Even very healthy economies do not grow without pause or without dislocations caused by shifts in private patterns of production and consumer demand—as Herb Stein said in a recent article, “Recessions Happen.” I doubt that the Bush administration could have done anything to prevent a recession following the long expansion of the 1980s, or to avert the recent corporate restructurings, many of which were long overdue and will be beneficial in the longer run. Conservatives and libertarians are playing a risky game in making the recession a centerpiece of their attacks on President Bush’s policies.
People of all political persuasions whose lives are absorbed in politics and public affairs tend to exaggerate the consequences of government policies in order to magnify the stakes of the political battles they are engaged in. In fact, an economy as immense and diversified as ours is capable of absorbing a tremendous amount of government‑imposed damage and continuing to perform quite nicely. This is an important but little-appreciated implication of Ronald Coase’s work, which won him the Nobel Prize last year, and of the “rational expectations” school of macroeconomics that builds on Coase’s work.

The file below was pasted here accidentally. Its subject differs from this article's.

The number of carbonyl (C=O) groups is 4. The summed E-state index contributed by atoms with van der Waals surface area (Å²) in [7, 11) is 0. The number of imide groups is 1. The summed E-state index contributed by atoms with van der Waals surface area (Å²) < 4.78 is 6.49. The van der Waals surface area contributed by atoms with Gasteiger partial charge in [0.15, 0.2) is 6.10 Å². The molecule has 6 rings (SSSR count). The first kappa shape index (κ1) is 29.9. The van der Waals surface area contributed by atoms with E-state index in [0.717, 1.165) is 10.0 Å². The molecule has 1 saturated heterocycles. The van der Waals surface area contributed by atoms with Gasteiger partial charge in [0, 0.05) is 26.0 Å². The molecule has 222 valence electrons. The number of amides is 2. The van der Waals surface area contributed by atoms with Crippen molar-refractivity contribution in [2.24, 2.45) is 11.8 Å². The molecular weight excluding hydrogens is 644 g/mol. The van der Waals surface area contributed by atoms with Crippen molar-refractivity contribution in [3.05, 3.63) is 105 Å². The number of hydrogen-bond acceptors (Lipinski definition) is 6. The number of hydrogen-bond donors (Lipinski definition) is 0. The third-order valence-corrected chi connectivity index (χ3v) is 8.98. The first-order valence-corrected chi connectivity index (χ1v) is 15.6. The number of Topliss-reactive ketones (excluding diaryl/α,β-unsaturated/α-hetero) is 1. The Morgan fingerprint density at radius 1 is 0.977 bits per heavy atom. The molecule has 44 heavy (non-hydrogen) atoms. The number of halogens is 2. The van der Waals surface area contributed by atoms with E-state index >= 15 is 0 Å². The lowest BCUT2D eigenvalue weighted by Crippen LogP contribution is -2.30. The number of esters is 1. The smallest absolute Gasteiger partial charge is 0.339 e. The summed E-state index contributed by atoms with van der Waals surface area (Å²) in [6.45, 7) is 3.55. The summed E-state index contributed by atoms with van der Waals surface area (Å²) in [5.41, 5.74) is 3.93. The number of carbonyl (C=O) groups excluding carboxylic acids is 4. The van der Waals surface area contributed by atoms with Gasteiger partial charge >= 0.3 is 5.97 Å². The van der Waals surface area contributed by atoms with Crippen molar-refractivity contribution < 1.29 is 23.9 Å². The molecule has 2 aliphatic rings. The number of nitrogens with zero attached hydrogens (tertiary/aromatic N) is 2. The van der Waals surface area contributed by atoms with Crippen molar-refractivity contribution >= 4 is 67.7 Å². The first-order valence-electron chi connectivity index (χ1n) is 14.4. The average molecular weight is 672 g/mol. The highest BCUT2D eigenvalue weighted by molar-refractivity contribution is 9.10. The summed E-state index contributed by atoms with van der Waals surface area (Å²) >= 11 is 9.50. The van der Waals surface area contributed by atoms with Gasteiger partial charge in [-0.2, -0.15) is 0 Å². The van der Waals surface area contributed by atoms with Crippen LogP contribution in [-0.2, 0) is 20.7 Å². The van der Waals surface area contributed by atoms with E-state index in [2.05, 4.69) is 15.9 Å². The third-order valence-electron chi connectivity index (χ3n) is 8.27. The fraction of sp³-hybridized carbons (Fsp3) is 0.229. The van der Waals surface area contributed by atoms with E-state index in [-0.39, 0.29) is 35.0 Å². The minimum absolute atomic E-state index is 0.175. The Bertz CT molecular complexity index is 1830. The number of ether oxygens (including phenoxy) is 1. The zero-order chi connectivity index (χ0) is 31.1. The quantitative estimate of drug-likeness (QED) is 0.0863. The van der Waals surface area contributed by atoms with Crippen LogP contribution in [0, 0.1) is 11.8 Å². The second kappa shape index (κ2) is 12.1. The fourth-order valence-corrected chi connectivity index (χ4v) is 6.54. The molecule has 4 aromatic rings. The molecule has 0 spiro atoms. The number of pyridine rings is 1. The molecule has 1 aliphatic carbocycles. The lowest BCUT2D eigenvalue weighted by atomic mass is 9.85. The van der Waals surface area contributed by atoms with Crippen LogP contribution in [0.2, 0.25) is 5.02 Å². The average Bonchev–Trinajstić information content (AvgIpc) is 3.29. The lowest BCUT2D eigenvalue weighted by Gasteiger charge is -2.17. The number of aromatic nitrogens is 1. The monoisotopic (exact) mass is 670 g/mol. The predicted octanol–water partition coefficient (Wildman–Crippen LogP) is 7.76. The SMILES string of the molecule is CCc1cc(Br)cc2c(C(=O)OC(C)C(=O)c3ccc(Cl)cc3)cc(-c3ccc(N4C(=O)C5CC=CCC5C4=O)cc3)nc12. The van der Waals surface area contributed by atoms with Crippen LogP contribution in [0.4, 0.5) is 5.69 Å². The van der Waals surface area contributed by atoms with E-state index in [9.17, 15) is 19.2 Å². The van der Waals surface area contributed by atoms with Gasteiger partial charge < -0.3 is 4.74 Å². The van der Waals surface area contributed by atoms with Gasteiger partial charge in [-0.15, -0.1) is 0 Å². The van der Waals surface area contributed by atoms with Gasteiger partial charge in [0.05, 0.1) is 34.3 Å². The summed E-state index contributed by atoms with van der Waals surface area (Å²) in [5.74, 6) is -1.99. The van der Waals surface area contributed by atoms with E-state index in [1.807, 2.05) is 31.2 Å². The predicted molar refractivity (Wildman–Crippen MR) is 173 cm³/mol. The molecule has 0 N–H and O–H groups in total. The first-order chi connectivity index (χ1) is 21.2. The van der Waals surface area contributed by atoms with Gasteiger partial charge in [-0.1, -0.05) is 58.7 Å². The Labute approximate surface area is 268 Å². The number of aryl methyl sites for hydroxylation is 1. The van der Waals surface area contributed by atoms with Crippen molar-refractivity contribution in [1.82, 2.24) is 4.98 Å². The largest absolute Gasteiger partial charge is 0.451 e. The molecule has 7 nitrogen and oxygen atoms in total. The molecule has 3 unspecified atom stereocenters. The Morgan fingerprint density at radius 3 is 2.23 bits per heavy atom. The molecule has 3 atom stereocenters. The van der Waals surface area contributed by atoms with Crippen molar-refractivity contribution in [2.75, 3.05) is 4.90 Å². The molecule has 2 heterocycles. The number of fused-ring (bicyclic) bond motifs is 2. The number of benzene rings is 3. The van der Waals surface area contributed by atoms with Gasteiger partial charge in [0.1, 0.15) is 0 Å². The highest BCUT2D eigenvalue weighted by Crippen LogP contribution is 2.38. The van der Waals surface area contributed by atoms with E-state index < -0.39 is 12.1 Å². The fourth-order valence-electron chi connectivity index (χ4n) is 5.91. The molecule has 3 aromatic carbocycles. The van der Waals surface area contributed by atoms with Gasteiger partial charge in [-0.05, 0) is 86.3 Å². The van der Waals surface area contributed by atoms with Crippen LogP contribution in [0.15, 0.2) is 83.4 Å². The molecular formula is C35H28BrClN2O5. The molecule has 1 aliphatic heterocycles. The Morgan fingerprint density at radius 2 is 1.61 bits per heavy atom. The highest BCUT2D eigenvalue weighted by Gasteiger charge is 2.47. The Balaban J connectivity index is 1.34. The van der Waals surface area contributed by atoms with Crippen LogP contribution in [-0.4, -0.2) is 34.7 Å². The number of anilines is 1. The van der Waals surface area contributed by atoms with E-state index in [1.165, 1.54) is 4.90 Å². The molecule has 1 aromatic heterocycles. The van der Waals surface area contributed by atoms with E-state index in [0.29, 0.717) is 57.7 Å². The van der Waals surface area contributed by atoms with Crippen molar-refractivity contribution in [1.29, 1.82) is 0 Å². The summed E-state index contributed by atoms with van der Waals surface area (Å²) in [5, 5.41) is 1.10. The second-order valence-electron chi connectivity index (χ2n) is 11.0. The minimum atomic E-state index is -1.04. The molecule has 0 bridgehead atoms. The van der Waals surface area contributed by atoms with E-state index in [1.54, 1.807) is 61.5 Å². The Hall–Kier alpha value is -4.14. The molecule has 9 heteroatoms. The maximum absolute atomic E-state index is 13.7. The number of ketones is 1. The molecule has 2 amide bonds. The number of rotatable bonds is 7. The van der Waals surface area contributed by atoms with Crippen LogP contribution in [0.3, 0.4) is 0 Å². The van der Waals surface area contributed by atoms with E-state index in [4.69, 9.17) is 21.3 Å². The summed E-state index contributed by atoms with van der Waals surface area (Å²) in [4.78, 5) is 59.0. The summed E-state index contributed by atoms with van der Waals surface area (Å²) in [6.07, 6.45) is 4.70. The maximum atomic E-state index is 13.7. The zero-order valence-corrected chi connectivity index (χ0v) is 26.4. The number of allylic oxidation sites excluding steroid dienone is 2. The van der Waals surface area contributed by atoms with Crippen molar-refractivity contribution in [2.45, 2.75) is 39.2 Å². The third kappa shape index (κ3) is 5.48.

Although the tendency to exaggerate the influence of government policies is an occupational hazard of both liberal and conservative activists, it’s a much more serious problem for conservative and especially for libertarian activists. The great proficiency and self‑governing power of private markets is our argument, after all. If we adopt the premise that the economy is a hothouse flower, acutely sensitive to every policy adjustment made in Washington, what has happened to our argument that government programs are often futile because private interests and markets compensate and compromise their purposes? If we wish to encourage greater modesty in the claims of government, we need to be more modest in the claims we make for our own policies.
Having said all this, I do think the domestic policies of the Bush administration have been harmful and have contributed to our present economic difficulties. The serious problems of our banks and thrifts, for example, are largely the result of government policies and were clearly evident at the time George Bush took office.